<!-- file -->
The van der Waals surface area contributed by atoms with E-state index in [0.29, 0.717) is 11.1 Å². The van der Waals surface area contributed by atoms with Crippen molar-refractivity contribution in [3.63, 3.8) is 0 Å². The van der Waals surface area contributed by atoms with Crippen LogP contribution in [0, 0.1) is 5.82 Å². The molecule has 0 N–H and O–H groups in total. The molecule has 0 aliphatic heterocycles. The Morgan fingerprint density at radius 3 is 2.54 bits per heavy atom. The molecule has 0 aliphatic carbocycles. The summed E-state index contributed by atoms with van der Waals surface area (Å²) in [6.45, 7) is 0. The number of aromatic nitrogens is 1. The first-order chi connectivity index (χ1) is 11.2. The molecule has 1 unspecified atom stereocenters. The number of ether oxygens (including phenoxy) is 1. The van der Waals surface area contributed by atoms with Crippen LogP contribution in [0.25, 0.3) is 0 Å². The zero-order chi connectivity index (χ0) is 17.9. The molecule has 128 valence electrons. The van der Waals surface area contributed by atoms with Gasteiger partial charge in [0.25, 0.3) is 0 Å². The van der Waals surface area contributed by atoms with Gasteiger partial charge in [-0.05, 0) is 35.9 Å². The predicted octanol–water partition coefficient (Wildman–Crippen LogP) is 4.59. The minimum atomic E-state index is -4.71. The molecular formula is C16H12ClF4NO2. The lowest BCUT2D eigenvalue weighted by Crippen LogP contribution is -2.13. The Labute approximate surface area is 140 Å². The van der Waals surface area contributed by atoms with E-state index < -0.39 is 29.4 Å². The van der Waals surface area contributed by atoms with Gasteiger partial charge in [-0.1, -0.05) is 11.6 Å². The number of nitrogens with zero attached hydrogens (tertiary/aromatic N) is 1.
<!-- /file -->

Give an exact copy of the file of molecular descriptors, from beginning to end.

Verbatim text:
The van der Waals surface area contributed by atoms with E-state index in [0.29, 0.717) is 11.1 Å². The van der Waals surface area contributed by atoms with Crippen molar-refractivity contribution in [3.63, 3.8) is 0 Å². The van der Waals surface area contributed by atoms with Crippen LogP contribution in [0, 0.1) is 5.82 Å². The molecule has 0 N–H and O–H groups in total. The molecule has 0 aliphatic heterocycles. The Morgan fingerprint density at radius 3 is 2.54 bits per heavy atom. The molecule has 0 aliphatic carbocycles. The summed E-state index contributed by atoms with van der Waals surface area (Å²) in [6.45, 7) is 0. The number of aromatic nitrogens is 1. The first-order chi connectivity index (χ1) is 11.2. The molecule has 1 unspecified atom stereocenters. The number of ether oxygens (including phenoxy) is 1. The van der Waals surface area contributed by atoms with Crippen LogP contribution in [0.25, 0.3) is 0 Å². The zero-order chi connectivity index (χ0) is 17.9. The molecule has 128 valence electrons. The van der Waals surface area contributed by atoms with Gasteiger partial charge in [0.25, 0.3) is 0 Å². The van der Waals surface area contributed by atoms with Gasteiger partial charge in [-0.05, 0) is 35.9 Å². The predicted octanol–water partition coefficient (Wildman–Crippen LogP) is 4.59. The minimum atomic E-state index is -4.71. The molecular formula is C16H12ClF4NO2. The lowest BCUT2D eigenvalue weighted by Crippen LogP contribution is -2.13. The Labute approximate surface area is 140 Å². The van der Waals surface area contributed by atoms with E-state index < -0.39 is 29.4 Å². The van der Waals surface area contributed by atoms with Gasteiger partial charge in [-0.1, -0.05) is 11.6 Å². The number of nitrogens with zero attached hydrogens (tertiary/aromatic N) is 1.